You were not censored for pointing anything out.If we wished to censor you, your comment would have gone straight to the Trash, as happens all the time on anti-nuclear/green sites. At the time you made your first comment the official line was that a Level 7 was being considered. You commented that it was already so. You were asked not to pre-empt the decision with your own appraisal but to re-post when the determined level was official. The level is a preliminary assessment and still has to be confirmed by the IAEA.Those comments which reported on this, as it had actually occured,were of course let stand.

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[Comment deleted. Wrong thread]
MODERATOR
This conversation regarding radiation “beliefs” is taking place, and properly belongs, in the Fukushima Philosophical Open Thread. The rules for the OT’s are more relaxed to allow personal opinion not necessarily supported by refs.Please re-post as directed. We do not have the facility to move comments between threads.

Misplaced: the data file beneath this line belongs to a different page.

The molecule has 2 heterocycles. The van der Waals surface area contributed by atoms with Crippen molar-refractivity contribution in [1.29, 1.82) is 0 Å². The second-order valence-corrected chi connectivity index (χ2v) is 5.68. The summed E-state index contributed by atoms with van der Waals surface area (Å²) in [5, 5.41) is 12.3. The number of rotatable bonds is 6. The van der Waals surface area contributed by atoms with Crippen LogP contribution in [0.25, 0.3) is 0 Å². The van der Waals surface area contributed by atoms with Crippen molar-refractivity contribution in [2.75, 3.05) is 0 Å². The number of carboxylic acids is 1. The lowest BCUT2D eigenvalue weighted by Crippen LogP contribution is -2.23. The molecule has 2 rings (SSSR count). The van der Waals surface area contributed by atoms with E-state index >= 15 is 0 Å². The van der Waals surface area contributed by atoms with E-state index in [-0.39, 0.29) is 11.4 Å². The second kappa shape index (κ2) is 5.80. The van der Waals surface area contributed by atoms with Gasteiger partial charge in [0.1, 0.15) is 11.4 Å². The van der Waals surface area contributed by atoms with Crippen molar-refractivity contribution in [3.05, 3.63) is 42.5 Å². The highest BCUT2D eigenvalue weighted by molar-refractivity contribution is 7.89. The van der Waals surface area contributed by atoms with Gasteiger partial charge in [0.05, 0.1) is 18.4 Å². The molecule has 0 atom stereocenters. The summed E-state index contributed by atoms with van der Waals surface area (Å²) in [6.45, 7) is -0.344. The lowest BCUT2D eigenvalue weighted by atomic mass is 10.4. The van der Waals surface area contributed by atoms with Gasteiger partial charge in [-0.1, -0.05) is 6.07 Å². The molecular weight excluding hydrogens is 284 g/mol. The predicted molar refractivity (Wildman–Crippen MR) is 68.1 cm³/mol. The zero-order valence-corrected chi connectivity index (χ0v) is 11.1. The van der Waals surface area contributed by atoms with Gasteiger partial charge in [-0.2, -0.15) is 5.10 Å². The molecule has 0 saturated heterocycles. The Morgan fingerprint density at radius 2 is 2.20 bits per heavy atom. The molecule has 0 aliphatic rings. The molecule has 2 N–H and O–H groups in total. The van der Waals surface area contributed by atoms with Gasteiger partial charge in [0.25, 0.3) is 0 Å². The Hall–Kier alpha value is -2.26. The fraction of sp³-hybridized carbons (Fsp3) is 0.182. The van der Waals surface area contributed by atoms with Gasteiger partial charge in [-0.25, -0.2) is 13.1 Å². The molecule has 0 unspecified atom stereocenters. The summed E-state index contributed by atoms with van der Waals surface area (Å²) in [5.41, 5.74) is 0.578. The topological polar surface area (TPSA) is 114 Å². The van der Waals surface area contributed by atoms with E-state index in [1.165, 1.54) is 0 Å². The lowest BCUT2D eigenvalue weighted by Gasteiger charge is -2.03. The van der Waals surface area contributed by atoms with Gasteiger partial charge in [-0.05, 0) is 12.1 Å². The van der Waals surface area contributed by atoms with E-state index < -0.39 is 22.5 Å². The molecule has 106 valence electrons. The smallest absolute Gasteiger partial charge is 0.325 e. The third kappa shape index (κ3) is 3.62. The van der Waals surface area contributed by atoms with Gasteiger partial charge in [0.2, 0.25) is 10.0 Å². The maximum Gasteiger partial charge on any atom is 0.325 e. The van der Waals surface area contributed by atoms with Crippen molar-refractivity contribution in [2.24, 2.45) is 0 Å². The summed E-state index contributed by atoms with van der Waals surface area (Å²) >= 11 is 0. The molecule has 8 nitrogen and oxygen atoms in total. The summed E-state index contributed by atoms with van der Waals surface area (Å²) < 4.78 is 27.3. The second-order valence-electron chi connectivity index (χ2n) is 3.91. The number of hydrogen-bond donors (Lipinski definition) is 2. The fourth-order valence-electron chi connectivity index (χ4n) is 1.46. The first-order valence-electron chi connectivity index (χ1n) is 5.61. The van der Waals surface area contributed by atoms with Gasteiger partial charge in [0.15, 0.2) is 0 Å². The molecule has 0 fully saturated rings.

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—————–
“Tepco even now admits that the total radioactive material release may equal or EXCEED that of Chernobyl. ”
——————

Could you supply the source of this claim? Because according to japan’s nuclear safety agency “the volume of radiation from Fukushima is one-tenth that at Chernobyl.” (http://www3.nhk.or.jp/daily/english/12_19.html)

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Leo Hansen wrote:

I am disappointed by NISA’s summary …Two things jumped out at me: 1) the PCV vents to the refueling floor are not shown. Instead PCV vents to a tall stack are shown (one thru a filter SGTS? and one thru a bursting disc), see slide 21. The PCV vents to the refueling operations floor are shown on the Areva slides and have been thought to be the source of H2 for explosions in R1 and R3 bdlgs. If the PCV vents to the tall stack were used instead of the ones to the refuel floor, then the source of the H2 bdlg explosions could have been instead from the PCV containment cover seals leaking.